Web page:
How To Kick A Scammy Car Dealer In The Nuts

While we spend a lot of time on this site talking about the importance of writing a good complaint letter, of finding the executive contact info, and cc’ing letters to appropriate regulatory bodies, sometimes the best way to win is to stop playing Mr. Nice Guy and start playing hardball. Demonstrate, in no uncertain terms, just how much more costly it would be for the business to ignore your complaint than to resolve it. That’s the lesson learned from, Unscrewed: The Consumer’s Guide To Getting What You Paid For.

His first story is about how he himself got screwed, and then unscrewed, on the first car that he bought…

After happily put-putting home in the new car, he noticed an ad by the dealership in the paper offering a $1500 discount for any car purchased over the weekend. For some reason, his salesman never mentioned this offer to him. When Burley tried to ask for the deal retroactively, the dealership said sorry, we can’t change a contract once it’s been signed.

“I replied, “What do you mean? You advertised the special. The sale representative should have told me about it! It’s just not fair.”
“That’s our policy. I’m sorry.”
“It’s a bad policy,” I said, for lack of any other words, and hung up the phone.
I was livid. I’d just been screwed out of $1200… Something had to be done.”

That day, Burley typed up a notice and printed out tens of copies. He went to the dealership manager’s office, who continued to try to stonewall him and refer to their “internal policy”. Burley opened the envelope and placed the flyers in front of the manager.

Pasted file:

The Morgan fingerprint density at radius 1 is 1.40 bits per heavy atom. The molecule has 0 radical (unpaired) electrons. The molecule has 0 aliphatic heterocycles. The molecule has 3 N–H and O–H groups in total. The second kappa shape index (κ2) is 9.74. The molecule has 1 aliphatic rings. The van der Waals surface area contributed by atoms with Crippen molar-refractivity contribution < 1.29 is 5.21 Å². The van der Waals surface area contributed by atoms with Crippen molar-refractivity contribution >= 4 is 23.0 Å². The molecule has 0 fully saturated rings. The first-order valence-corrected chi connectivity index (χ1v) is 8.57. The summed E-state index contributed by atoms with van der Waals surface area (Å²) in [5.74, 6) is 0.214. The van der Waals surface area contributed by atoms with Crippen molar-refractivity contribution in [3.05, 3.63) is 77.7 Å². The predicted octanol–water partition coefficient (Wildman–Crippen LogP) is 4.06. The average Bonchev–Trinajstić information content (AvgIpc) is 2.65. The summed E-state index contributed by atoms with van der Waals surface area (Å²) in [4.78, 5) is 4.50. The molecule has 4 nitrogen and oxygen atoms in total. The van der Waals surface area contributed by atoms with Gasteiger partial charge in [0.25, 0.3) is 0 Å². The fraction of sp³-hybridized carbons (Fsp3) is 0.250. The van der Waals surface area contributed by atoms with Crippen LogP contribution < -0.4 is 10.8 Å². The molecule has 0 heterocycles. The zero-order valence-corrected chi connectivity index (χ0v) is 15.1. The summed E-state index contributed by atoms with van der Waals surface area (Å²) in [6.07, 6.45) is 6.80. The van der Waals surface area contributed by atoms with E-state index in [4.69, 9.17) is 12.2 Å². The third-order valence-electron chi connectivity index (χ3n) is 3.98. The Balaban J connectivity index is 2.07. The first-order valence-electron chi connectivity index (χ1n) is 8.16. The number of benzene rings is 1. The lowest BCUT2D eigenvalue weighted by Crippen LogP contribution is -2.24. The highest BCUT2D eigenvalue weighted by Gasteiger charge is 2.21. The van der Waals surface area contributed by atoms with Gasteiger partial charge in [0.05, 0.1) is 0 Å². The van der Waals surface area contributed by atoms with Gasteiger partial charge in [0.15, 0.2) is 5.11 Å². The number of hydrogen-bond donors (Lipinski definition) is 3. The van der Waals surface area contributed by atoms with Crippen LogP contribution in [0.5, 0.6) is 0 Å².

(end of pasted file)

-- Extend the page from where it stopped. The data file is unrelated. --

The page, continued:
“What do you intend to do with those?” he asked..

“Mr. Smith,” I said coolly, even though my hands were sweaty and shaking, “at this point, it doesn’t really matter to me whether I get my money back or not. I am going to exercise my First Amendment right to stand on that public sidewalk in front of your dealership. I’ll hand one of these flyers to anybody walking onto your lot. I’ll be carrying a picket sign with the same message.”

The notice said: “AKAMAI MOTORS LIES TO ITS CUSTOMERS! They advertised a car at one price and then sold it to me for $1,200 more. For details, please call Ron Burley at [redacted].

I continued, “I’ll bet that, in just a handful of Saturdays, I can convince a couple of dozen people to shop elsewhere. It could end up that, by not paying me what’s due to me, you lose ten times that much in future business. It won’t put any cash in my pocket, but I’ll feel a lot better about things. What do you think?”

Mr Smith returned to let Burley know that bookkeeping was cutting his check at that very moment and he could pick it up on his way out.

Burley could’ve filed complaint letters and made calls up the management food chain, he could’ve cc’d letters to the Attorney General and the FTC, and maybe even eventually been forced to take the dealership to small claims court, where he would’ve won, as it is actually the law that merchants have to honor their advertised price. Instead, he chose a direct course of action that in broke the problem down to terms that any simple business could understand. Much more expeditious, and probably more satisfying.

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